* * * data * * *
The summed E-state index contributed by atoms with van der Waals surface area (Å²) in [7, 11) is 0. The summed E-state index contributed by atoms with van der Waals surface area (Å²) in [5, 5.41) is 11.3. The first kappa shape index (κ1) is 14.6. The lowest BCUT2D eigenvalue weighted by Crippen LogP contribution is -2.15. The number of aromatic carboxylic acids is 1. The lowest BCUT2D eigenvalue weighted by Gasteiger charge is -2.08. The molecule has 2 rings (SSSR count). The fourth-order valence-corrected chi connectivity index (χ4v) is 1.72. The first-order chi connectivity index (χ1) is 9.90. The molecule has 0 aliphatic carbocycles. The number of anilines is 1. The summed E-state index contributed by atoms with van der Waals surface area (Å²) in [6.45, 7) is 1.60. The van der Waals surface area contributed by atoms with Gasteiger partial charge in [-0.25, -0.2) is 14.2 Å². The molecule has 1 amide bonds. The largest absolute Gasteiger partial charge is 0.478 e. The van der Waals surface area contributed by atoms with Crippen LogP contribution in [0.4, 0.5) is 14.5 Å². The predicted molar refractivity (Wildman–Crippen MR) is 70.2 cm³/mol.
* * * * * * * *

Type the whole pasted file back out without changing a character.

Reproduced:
The summed E-state index contributed by atoms with van der Waals surface area (Å²) in [7, 11) is 0. The summed E-state index contributed by atoms with van der Waals surface area (Å²) in [5, 5.41) is 11.3. The first kappa shape index (κ1) is 14.6. The lowest BCUT2D eigenvalue weighted by Crippen LogP contribution is -2.15. The number of aromatic carboxylic acids is 1. The lowest BCUT2D eigenvalue weighted by Gasteiger charge is -2.08. The molecule has 2 rings (SSSR count). The fourth-order valence-corrected chi connectivity index (χ4v) is 1.72. The first-order chi connectivity index (χ1) is 9.90. The molecule has 0 aliphatic carbocycles. The number of anilines is 1. The summed E-state index contributed by atoms with van der Waals surface area (Å²) in [6.45, 7) is 1.60. The van der Waals surface area contributed by atoms with Gasteiger partial charge in [-0.25, -0.2) is 14.2 Å². The molecule has 1 amide bonds. The largest absolute Gasteiger partial charge is 0.478 e. The van der Waals surface area contributed by atoms with Crippen LogP contribution in [0.4, 0.5) is 14.5 Å². The predicted molar refractivity (Wildman–Crippen MR) is 70.2 cm³/mol.